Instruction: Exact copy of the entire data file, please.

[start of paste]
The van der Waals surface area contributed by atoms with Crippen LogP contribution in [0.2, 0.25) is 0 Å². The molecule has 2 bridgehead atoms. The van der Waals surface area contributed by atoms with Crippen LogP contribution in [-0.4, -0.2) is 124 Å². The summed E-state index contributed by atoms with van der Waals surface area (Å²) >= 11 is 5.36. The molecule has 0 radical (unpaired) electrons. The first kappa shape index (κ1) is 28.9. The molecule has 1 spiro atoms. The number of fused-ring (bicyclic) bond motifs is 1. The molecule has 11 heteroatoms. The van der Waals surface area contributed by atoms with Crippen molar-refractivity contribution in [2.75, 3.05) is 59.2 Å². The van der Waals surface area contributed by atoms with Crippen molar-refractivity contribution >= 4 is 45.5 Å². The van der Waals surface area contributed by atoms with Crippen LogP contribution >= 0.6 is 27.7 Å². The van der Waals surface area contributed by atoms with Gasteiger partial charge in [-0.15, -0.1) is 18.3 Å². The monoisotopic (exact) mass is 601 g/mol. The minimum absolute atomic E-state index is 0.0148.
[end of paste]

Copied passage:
The van der Waals surface area contributed by atoms with Crippen LogP contribution in [0.2, 0.25) is 0 Å². The molecule has 2 bridgehead atoms. The van der Waals surface area contributed by atoms with Crippen LogP contribution in [-0.4, -0.2) is 124 Å². The summed E-state index contributed by atoms with van der Waals surface area (Å²) >= 11 is 5.36. The molecule has 0 radical (unpaired) electrons. The first kappa shape index (κ1) is 28.9. The molecule has 1 spiro atoms. The number of fused-ring (bicyclic) bond motifs is 1. The molecule has 11 heteroatoms. The van der Waals surface area contributed by atoms with Crippen molar-refractivity contribution in [2.75, 3.05) is 59.2 Å². The van der Waals surface area contributed by atoms with Crippen molar-refractivity contribution >= 4 is 45.5 Å². The van der Waals surface area contributed by atoms with Crippen LogP contribution >= 0.6 is 27.7 Å². The van der Waals surface area contributed by atoms with Gasteiger partial charge in [-0.15, -0.1) is 18.3 Å². The monoisotopic (exact) mass is 601 g/mol. The minimum absolute atomic E-state index is 0.0148.